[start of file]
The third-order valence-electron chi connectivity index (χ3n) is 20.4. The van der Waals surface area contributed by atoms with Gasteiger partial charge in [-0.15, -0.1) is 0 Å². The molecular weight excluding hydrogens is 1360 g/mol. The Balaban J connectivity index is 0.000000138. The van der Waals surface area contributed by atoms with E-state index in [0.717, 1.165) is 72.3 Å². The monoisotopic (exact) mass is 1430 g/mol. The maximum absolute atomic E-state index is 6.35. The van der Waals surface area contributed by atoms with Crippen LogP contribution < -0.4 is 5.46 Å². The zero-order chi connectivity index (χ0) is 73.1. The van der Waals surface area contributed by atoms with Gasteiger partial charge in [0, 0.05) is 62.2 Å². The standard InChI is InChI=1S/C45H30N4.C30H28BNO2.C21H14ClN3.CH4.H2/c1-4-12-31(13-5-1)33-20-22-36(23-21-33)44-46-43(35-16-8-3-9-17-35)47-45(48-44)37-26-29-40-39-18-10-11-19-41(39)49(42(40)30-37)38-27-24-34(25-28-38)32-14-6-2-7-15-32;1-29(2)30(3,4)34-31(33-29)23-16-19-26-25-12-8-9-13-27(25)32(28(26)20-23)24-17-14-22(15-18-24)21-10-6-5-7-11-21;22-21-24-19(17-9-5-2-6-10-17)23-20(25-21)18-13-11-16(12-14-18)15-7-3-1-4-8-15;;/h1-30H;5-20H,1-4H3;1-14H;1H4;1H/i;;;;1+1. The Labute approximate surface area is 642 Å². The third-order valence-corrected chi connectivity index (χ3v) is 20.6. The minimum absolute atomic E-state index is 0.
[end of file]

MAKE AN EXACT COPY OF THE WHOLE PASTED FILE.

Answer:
The third-order valence-electron chi connectivity index (χ3n) is 20.4. The van der Waals surface area contributed by atoms with Gasteiger partial charge in [-0.15, -0.1) is 0 Å². The molecular weight excluding hydrogens is 1360 g/mol. The Balaban J connectivity index is 0.000000138. The van der Waals surface area contributed by atoms with E-state index in [0.717, 1.165) is 72.3 Å². The monoisotopic (exact) mass is 1430 g/mol. The maximum absolute atomic E-state index is 6.35. The van der Waals surface area contributed by atoms with Crippen LogP contribution < -0.4 is 5.46 Å². The zero-order chi connectivity index (χ0) is 73.1. The van der Waals surface area contributed by atoms with Gasteiger partial charge in [0, 0.05) is 62.2 Å². The standard InChI is InChI=1S/C45H30N4.C30H28BNO2.C21H14ClN3.CH4.H2/c1-4-12-31(13-5-1)33-20-22-36(23-21-33)44-46-43(35-16-8-3-9-17-35)47-45(48-44)37-26-29-40-39-18-10-11-19-41(39)49(42(40)30-37)38-27-24-34(25-28-38)32-14-6-2-7-15-32;1-29(2)30(3,4)34-31(33-29)23-16-19-26-25-12-8-9-13-27(25)32(28(26)20-23)24-17-14-22(15-18-24)21-10-6-5-7-11-21;22-21-24-19(17-9-5-2-6-10-17)23-20(25-21)18-13-11-16(12-14-18)15-7-3-1-4-8-15;;/h1-30H;5-20H,1-4H3;1-14H;1H4;1H/i;;;;1+1. The Labute approximate surface area is 642 Å². The third-order valence-corrected chi connectivity index (χ3v) is 20.6. The minimum absolute atomic E-state index is 0.